The Rear Sight is held by the early and original, open bottom Fixed Rear Sight Base designed for the Model 1905 Rear Sight. The Rear Sight Base is pinned at the bottom with the pin ground flush to the outer surface of the base.
The Rear Sight is a Springfield manufactured Model 1905 Adjustable Rear Sight with the earlier .30-03 leaf graduations to 2450 yards. The face of the leaf remains correctly in the white. The top of the Leaf has the volley fire notch. The back of the Leaf, at the top, correctly omits any slide stop (added to later variations to prevent the slide from coming off the Leaf). The Drift Slide is the Second Type with the horizontal line that bisects the peep hole and without the vertical platinum line. The Slide is the third type and the Elevation Slide Binding Knob is the early type that is dished and knurled with a central groove running around the knurled portion. The Windage Knob is the early, small .450” diameter type that is also dished with knurled and grooved outer edge that exhibits wear on the checkering. The slide correctly adjusts for windage and elevation.
The Barrel is a Springfield marked barrel with serif “SA” over the Ordnance Bomb stamp over year date “05.” As Ferris and Beard point out in their book on the early Springfield alterations, Springfield accumulated a number of barrels between January 1905, when 1903 production ceased while the 1905 alterations were finalized, and November 1905, when production resumed with the new changes incorporated. These barrels, which were manufactured prior to January 1905 and could be from 1904, were unmarked and left in the white. When the barrels were pulled from storage for installation on a receiver the stamping was applied and the barrels were then blued. Because the barrels had not been stored based on the month of manufacture in 1905, the barrel stamping omitted a month and only included the year “05.”
As this barrel was originally manufactured for a Rod Bayonet Rifle, it was originally chambered for the .30-03 cartridge, was a longer barrel and had the sight spline located for the Rod Bayonet Rifle front sight. As part of the 1905 Alteration, the new Model 1905 Front Sight was added. This new front sight was set further back than the Rod Bayonet front sight and the base was pinned at the front. To accomplish this the front portion of the spline was machined away. Because the total length of the newly machined spline was now shorter than the width of the new Model 1905 Front Sight Stud, this left a small rectangular “hole” on the rear of the front sight stud where it meets the barrel. The Front Sight Moveable Base retains considerable original blued finish and the stake mark on the moveable base lines up with the stake line on the stud. The Barrel retains its original crown at the muzzle and the bore has strong rifling with a mirror finish on the lands and evidence of frosting in the grooves. Because of the very early manufacture date of this barrel, it underwent both the 1905 and 1906 alterations. The 1905 alterations, as noted, eliminated the rod bayonet and incorporated a knife bayonet but kept the barrel chambered for the original .30-03 cartridge. The 1906 alterations changed the chambering to the new 30-06 cartridge. This change necessitated shortening the barrel by .2”. This 1906 change is visible on this rifle under the original open fixed rear sight base. The original notch where the fixed rear sight base was pinned to the barrel when it was chambered for .30-03 (and .2” longer) is now set back and exposed by .2”.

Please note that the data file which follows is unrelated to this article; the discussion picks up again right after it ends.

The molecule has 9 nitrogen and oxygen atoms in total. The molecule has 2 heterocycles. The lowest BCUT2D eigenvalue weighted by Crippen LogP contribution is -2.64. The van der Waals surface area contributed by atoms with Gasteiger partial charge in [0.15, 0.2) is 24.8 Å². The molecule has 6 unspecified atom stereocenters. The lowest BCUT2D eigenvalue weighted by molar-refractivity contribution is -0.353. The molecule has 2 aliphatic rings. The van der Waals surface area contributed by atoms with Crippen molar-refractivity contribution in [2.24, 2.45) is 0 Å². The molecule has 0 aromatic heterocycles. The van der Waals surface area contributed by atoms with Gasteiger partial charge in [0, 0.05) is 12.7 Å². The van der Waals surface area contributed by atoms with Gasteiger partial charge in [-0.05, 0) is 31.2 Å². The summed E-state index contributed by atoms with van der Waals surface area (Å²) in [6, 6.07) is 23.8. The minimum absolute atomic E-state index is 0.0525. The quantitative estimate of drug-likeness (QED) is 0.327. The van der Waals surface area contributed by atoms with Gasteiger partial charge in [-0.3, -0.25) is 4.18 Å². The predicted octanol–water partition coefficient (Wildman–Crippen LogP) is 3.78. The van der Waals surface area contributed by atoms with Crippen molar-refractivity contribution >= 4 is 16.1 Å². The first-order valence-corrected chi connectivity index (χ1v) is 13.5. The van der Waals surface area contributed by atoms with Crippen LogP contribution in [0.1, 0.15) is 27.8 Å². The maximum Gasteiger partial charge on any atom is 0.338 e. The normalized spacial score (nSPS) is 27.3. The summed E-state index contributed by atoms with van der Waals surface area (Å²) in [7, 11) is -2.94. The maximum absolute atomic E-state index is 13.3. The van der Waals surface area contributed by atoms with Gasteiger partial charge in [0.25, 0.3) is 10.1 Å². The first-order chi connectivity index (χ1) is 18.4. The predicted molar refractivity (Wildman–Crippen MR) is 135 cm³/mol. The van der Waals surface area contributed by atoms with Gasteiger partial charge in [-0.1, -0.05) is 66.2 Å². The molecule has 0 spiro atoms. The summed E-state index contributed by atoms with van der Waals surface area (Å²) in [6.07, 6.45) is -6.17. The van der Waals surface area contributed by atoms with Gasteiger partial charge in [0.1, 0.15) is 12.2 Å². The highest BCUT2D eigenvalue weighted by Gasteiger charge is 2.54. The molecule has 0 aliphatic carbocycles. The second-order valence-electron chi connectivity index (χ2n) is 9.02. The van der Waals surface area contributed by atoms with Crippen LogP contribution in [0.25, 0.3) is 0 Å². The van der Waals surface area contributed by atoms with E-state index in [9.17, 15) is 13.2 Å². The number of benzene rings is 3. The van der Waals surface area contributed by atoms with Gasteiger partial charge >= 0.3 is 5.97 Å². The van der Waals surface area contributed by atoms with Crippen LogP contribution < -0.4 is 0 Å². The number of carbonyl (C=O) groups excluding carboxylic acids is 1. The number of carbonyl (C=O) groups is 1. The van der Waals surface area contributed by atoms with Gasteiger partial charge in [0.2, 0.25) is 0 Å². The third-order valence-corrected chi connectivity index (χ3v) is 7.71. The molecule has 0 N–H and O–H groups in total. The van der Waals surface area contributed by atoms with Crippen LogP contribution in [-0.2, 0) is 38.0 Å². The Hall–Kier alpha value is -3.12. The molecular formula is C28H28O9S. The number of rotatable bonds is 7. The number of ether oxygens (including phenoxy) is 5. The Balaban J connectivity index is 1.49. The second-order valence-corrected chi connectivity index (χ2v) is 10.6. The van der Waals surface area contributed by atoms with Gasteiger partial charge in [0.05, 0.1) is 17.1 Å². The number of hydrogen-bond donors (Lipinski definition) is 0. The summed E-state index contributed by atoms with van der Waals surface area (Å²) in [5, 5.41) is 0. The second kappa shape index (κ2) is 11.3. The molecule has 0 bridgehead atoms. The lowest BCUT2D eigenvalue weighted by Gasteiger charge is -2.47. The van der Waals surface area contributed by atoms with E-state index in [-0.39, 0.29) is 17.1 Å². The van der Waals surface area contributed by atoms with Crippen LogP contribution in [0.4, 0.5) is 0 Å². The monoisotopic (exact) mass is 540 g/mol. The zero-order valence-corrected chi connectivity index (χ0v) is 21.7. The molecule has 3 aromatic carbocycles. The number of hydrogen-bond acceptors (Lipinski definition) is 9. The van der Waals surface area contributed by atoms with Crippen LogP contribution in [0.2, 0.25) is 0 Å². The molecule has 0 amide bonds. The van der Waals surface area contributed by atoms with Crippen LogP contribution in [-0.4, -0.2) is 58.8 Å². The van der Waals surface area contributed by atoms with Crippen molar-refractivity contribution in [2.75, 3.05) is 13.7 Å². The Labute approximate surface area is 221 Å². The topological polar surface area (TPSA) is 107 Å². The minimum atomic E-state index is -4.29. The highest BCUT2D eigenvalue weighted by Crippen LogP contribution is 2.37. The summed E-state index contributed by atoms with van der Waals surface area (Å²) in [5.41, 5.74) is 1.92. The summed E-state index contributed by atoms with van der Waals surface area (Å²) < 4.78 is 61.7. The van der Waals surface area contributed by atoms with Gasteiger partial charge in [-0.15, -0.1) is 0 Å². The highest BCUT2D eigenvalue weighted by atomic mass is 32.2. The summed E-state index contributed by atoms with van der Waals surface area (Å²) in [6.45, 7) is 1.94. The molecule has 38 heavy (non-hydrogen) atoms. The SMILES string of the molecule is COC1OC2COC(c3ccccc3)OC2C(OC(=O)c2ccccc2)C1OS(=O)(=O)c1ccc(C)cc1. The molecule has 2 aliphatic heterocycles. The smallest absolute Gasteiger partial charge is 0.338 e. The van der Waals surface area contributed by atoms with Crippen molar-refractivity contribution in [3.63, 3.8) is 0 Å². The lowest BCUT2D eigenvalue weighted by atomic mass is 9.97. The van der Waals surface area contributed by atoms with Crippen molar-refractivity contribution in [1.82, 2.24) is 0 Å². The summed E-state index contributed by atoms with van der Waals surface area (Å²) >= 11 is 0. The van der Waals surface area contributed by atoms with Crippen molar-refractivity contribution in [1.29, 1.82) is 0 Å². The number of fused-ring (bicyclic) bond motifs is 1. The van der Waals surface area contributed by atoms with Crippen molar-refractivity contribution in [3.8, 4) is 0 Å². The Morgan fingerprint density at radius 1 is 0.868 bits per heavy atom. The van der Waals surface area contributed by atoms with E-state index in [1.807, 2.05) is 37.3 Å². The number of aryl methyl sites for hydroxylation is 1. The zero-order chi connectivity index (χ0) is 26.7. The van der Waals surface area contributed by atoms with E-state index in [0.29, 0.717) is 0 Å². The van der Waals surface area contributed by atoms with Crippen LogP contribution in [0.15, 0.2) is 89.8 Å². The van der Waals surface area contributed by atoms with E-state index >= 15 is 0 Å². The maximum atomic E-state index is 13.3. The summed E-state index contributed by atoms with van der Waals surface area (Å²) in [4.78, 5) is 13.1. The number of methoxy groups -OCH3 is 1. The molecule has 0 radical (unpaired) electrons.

The Trigger Guard is the very early First Type, which was milled, which was the original type from the beginning of 1903 production. It was found that the length of the First Type allowed the trigger to be pushed forward a very small amount, but sufficient to pivot the sear enough to fire the rifle. A new Second Type Trigger Guard was developed in 1905 that shortened the trigger slot and eliminated this problem but early First Type guards were modified in 1904 and later by adding a small transverse pin at the front of the slot to prevent the trigger from moving forward. This First Type Trigger Guard has the transverse pin modification. Springfield noted this alteration by stamping a “S” on the bottom of the guard in the area covered by the floor plate. The Trigger Guard retains considerable original blue finish that is fading on the sides and in the magazine well and exhibits wear on the bottom, exposed portion, which now has a mixed plum and pewter patina. The Floor Plate is correctly milled and has the distinctive straight milling cut on the bottom that was the standard at Springfield. See “United States Rifles and Machine Guns: Manufacturing the Springfield, 1903 Model Service Rifle,” by Ethan Viall Colvin, reprint of McGraw-Hill edition from 1917, page 173. The Floor Plate exhibits the same mixed pewter and plum patina on the bottom, exposed portion. The interior, protected surface retains the majority of its original, fading blued finish.